David S. Wendler, MA, PhD
Head, Unit on Vulnerable Populations
Department of Bioethics
BA, University of Pennsylvania
MA, University of Wisconsin at Madison
PhD, University of Wisconsin at Madison
Dr. David Wendler's current research focuses on the ethics of clinical research with individuals who are unable to provide informed consent. He has written widely on such topics as assent in pediatric research, assessing research risks systematically, research with stored biological samples, and protecting communities in biomedical research from exploitation.
Dr. Wendler coordinates the CC's advance directives program and is a member of the Bioethics Consult Service and the IRB of the National Institute on Drug Abuse.
Actively sought out as a consultant and scholar, he has been a consultant on minimal risk for the Secretary's Advisory Committee on Human Research Protections, on research with wards of the state for the Division of AIDS of the National Institute of Allergy and Infectious Diseases, and pediatric research for the Institute of Medicine. He also has been a visiting scholar in the Department of Bioethics, University of Virginia, and has lectured at the University of Bergen's School of Medicine in Norway, Georgetown University, and at the University of Wisconsin at Madison.Earning his bachelor's degree at the University of Pennsylvania and his master's and doctoral degrees at the University of Wisconsin at Madison. He came to NIH in 1993 as a postdoctoral fellow with the Clinical Bioethics Program and became head of the Unit on Vulnerable Populations in 1996. He was a University fellow in Ethics at Harvard University from 2006 to 2007.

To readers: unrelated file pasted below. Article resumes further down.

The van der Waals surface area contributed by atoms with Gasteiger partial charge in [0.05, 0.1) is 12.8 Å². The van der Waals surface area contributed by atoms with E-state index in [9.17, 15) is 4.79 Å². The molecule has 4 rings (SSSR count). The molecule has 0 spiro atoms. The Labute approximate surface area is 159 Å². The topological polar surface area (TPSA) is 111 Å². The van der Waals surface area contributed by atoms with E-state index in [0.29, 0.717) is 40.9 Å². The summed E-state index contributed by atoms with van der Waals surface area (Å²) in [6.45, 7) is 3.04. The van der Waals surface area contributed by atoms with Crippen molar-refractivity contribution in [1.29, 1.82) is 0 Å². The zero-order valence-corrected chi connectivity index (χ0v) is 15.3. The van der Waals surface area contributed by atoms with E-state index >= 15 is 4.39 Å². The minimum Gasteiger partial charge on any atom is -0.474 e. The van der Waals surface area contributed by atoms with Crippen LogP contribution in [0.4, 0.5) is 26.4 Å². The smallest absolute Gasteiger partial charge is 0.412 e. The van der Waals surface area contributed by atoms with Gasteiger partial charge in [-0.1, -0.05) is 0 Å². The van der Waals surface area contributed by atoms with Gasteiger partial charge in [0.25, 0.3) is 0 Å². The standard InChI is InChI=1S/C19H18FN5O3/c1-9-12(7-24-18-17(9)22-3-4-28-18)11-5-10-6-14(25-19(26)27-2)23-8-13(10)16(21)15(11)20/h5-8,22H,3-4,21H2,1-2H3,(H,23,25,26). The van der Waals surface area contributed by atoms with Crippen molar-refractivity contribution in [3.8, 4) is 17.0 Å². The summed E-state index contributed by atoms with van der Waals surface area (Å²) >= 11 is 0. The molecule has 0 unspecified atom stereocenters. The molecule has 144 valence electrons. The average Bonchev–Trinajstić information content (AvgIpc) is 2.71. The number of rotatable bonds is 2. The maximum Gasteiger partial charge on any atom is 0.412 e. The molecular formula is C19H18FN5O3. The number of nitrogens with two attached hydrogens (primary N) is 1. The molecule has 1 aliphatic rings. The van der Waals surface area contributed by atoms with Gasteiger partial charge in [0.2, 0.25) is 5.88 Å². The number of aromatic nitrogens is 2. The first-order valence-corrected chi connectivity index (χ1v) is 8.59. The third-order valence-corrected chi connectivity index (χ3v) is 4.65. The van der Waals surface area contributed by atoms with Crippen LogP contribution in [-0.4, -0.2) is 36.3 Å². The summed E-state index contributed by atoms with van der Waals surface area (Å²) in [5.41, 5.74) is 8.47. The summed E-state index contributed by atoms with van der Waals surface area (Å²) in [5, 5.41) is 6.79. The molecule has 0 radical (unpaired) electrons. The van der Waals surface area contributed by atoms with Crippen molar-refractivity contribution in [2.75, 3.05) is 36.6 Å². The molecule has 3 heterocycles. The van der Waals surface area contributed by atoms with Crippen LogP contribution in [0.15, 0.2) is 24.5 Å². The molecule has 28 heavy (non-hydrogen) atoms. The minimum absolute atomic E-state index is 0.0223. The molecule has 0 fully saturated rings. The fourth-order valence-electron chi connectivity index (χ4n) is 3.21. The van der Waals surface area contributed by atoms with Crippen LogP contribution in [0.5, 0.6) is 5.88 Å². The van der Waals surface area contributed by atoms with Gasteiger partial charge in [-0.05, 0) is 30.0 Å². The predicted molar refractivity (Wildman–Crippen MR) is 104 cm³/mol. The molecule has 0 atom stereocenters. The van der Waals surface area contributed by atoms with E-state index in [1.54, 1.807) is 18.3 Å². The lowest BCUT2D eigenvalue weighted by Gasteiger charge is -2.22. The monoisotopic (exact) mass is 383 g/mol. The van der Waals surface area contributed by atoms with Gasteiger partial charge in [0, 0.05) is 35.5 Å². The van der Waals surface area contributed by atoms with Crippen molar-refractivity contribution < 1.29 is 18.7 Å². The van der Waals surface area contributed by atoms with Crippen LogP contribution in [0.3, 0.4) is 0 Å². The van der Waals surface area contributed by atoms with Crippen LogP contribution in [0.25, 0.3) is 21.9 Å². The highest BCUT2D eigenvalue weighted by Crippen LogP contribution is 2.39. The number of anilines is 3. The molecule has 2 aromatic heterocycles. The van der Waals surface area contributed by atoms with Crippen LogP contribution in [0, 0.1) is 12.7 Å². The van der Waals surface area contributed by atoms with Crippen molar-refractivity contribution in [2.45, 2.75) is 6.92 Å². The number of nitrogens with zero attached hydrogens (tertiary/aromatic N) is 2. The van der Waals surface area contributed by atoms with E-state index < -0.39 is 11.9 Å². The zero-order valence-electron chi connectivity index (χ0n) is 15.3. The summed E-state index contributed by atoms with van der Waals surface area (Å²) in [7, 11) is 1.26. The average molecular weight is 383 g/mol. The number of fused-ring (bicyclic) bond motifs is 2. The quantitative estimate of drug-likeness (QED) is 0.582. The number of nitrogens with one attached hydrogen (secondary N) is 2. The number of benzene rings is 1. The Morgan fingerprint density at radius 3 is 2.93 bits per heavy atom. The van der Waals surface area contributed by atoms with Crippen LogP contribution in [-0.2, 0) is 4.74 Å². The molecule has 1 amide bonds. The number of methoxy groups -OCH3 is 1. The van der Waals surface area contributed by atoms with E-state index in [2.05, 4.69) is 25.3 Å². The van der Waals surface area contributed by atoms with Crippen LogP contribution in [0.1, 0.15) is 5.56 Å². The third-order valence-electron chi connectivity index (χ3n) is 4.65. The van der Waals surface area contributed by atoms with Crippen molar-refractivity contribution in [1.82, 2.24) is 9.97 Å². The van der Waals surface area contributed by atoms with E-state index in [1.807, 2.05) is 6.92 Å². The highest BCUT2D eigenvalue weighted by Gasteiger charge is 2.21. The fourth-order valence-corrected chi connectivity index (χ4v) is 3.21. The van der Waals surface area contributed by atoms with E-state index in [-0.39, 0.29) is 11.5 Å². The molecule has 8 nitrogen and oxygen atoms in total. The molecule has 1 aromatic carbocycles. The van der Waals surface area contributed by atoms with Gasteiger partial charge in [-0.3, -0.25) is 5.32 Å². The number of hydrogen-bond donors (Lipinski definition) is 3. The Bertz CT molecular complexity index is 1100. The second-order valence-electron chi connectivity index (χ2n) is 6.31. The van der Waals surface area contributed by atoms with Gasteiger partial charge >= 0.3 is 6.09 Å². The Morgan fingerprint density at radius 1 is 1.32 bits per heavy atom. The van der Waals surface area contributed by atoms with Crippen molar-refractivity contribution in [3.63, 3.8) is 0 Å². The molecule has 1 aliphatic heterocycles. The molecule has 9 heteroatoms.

Selected Honors and Awards
NIH Clinical Center Director's Award for Teaching/Training, 2009; Award for Excellence in Human Research Protection, 2007; NIDA Special Service Award, 2006; NIH Clinical Center Director's Award, 2005; NIH Mentoring Award, 2005; NIH Clinical Center Special Service Award, 2001; NIH Clinical Center Special Recognition Award, 1998; NIAID Clinical Service Award, 1997; NIH Excellence in Research Ethics, 1996; NIH Citation for Education in Ethics, 1995; NIH Citation for Clinical Ethics, 1994; WARF Dissertation Fellowship, 1991; Outstanding Teaching Award, 1990
Wendler D. The Ethics of Pediatric Research, Oxford University Press, 2010.
Emanuel E, Crouch R, Grady C, Lie R, Miller F, Wendler D. The Oxford Textbook of Research Ethics. Oxford University Press, 2008.
Wendler D. How to enroll participants in research ethically. JAMA 2011; 305:1587-1588.
Wendler D, Rid A. The effect on surrogates of making treatment decisions for others. Annals of Internal Medicine 2011; 154:336-346.
Wendler D, Abdoler E. Does it matter whether investigators intend to benefit research subjects? Kennedy Institute of Ethics Journal 2010; 20:353-370.
Rid A, Emanuel E, Wendler D. Evaluating the risks of clinical research. JAMA 2010; 304:1472-1479.
Wendler D. Are physicians obligated always to act in the patient's best interests? Journal of Medical Ethics 2010; 36:66-70.
Dickert N, Wendler D. Ancillary care obligations of medical researchers. JAMA 2009; 302:424-428.
Wendler D. Minimal risk in pediatric research as a function of age. Archives of Pediatric and Adolescent Medicine 2009; 163:115-118.
Wendler D, Jenkins T. Facing research risks for the benefit of others: the views of children and their parents. Archives of Pediatrics & Adolescent Medicine 2008; 162:9-14.
Shalowitz D, Garrett-Mayer E, Wendler D. How should we make treatment decisions for incapacitated patients, and why? PLoS Medicine. 2007; 4:e35.
Wendler D, Varma S. Minimal risk in pediatric research. Journal of Pediatrics 2006; 149:855-861.
Wendler D. One-Time General Consent for Research on Biological Samples. British Medical Journal 2006; 332:544-547.
Wendler D, Kington R, Madans J, Van Wye Heidi G, Christ-Schmidt H, Pratt LA, Brawley OW, Gross CP, Emanuel EJ. Are racial and ethnic minorities less willing to participate in health research? PLoS Medicine 2006; 3:e19.